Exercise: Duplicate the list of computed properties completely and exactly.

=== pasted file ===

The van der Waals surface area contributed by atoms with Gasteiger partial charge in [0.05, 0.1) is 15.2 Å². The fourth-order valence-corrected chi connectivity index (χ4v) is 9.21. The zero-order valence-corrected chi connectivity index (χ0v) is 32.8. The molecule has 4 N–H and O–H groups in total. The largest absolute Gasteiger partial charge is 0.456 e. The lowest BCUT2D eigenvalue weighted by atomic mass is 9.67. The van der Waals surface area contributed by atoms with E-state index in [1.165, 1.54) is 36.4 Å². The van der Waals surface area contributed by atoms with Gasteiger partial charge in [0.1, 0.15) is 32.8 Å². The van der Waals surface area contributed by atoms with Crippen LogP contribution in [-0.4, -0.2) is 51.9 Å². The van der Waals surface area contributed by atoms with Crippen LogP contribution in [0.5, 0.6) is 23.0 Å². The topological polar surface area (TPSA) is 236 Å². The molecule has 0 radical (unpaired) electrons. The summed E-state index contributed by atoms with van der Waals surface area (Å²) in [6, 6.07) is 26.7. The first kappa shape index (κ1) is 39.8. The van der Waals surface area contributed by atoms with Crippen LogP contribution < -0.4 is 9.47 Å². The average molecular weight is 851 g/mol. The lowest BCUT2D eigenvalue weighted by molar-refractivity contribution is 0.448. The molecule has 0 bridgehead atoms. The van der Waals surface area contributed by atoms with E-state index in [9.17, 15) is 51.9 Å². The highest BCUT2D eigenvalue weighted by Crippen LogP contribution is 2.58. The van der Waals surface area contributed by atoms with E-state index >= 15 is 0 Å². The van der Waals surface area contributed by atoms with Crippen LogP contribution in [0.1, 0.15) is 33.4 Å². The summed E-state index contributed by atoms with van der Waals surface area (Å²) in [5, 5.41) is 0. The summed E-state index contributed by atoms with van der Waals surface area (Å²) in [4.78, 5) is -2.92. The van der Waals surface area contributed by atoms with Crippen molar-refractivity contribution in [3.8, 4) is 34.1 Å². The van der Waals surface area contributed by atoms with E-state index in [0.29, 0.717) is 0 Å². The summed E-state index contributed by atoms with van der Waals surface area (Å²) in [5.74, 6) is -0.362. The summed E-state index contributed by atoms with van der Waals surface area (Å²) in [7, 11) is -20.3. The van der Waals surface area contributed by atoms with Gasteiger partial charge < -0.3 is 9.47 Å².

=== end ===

The van der Waals surface area contributed by atoms with Gasteiger partial charge in [0.05, 0.1) is 15.2 Å². The fourth-order valence-corrected chi connectivity index (χ4v) is 9.21. The zero-order valence-corrected chi connectivity index (χ0v) is 32.8. The molecule has 4 N–H and O–H groups in total. The largest absolute Gasteiger partial charge is 0.456 e. The lowest BCUT2D eigenvalue weighted by atomic mass is 9.67. The van der Waals surface area contributed by atoms with E-state index in [1.165, 1.54) is 36.4 Å². The van der Waals surface area contributed by atoms with Gasteiger partial charge in [0.1, 0.15) is 32.8 Å². The van der Waals surface area contributed by atoms with Crippen LogP contribution in [-0.4, -0.2) is 51.9 Å². The van der Waals surface area contributed by atoms with Crippen LogP contribution in [0.5, 0.6) is 23.0 Å². The topological polar surface area (TPSA) is 236 Å². The molecule has 0 radical (unpaired) electrons. The summed E-state index contributed by atoms with van der Waals surface area (Å²) in [6, 6.07) is 26.7. The first kappa shape index (κ1) is 39.8. The van der Waals surface area contributed by atoms with Crippen LogP contribution < -0.4 is 9.47 Å². The average molecular weight is 851 g/mol. The lowest BCUT2D eigenvalue weighted by molar-refractivity contribution is 0.448. The molecule has 0 bridgehead atoms. The van der Waals surface area contributed by atoms with E-state index in [9.17, 15) is 51.9 Å². The highest BCUT2D eigenvalue weighted by Crippen LogP contribution is 2.58. The van der Waals surface area contributed by atoms with E-state index >= 15 is 0 Å². The van der Waals surface area contributed by atoms with Crippen LogP contribution in [0.1, 0.15) is 33.4 Å². The summed E-state index contributed by atoms with van der Waals surface area (Å²) in [5, 5.41) is 0. The summed E-state index contributed by atoms with van der Waals surface area (Å²) in [4.78, 5) is -2.92. The van der Waals surface area contributed by atoms with Crippen molar-refractivity contribution in [3.8, 4) is 34.1 Å². The van der Waals surface area contributed by atoms with E-state index in [0.29, 0.717) is 0 Å². The summed E-state index contributed by atoms with van der Waals surface area (Å²) in [5.74, 6) is -0.362. The summed E-state index contributed by atoms with van der Waals surface area (Å²) in [7, 11) is -20.3. The van der Waals surface area contributed by atoms with Gasteiger partial charge < -0.3 is 9.47 Å².